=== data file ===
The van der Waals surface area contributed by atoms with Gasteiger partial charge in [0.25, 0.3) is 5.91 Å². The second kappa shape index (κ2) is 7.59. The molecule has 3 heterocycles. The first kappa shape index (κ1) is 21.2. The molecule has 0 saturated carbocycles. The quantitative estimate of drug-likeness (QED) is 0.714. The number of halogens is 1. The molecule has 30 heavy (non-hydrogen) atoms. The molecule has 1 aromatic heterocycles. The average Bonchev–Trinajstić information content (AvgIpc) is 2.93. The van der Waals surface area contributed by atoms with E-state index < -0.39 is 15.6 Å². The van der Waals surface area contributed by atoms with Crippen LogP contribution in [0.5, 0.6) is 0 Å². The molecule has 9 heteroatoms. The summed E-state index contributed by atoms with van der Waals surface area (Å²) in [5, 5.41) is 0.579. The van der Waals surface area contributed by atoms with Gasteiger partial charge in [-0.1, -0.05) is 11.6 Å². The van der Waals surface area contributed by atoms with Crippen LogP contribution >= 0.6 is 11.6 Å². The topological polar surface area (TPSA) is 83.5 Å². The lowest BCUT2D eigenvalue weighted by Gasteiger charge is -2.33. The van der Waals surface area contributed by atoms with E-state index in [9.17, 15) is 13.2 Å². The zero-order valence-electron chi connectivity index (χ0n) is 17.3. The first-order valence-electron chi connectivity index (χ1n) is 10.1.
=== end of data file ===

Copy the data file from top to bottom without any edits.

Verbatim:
The van der Waals surface area contributed by atoms with Gasteiger partial charge in [0.25, 0.3) is 5.91 Å². The second kappa shape index (κ2) is 7.59. The molecule has 3 heterocycles. The first kappa shape index (κ1) is 21.2. The molecule has 0 saturated carbocycles. The quantitative estimate of drug-likeness (QED) is 0.714. The number of halogens is 1. The molecule has 30 heavy (non-hydrogen) atoms. The molecule has 1 aromatic heterocycles. The average Bonchev–Trinajstić information content (AvgIpc) is 2.93. The van der Waals surface area contributed by atoms with E-state index < -0.39 is 15.6 Å². The van der Waals surface area contributed by atoms with Crippen LogP contribution in [0.5, 0.6) is 0 Å². The molecule has 9 heteroatoms. The summed E-state index contributed by atoms with van der Waals surface area (Å²) in [5, 5.41) is 0.579. The van der Waals surface area contributed by atoms with Gasteiger partial charge in [-0.1, -0.05) is 11.6 Å². The van der Waals surface area contributed by atoms with Crippen LogP contribution >= 0.6 is 11.6 Å². The topological polar surface area (TPSA) is 83.5 Å². The lowest BCUT2D eigenvalue weighted by Gasteiger charge is -2.33. The van der Waals surface area contributed by atoms with E-state index in [9.17, 15) is 13.2 Å². The zero-order valence-electron chi connectivity index (χ0n) is 17.3. The first-order valence-electron chi connectivity index (χ1n) is 10.1.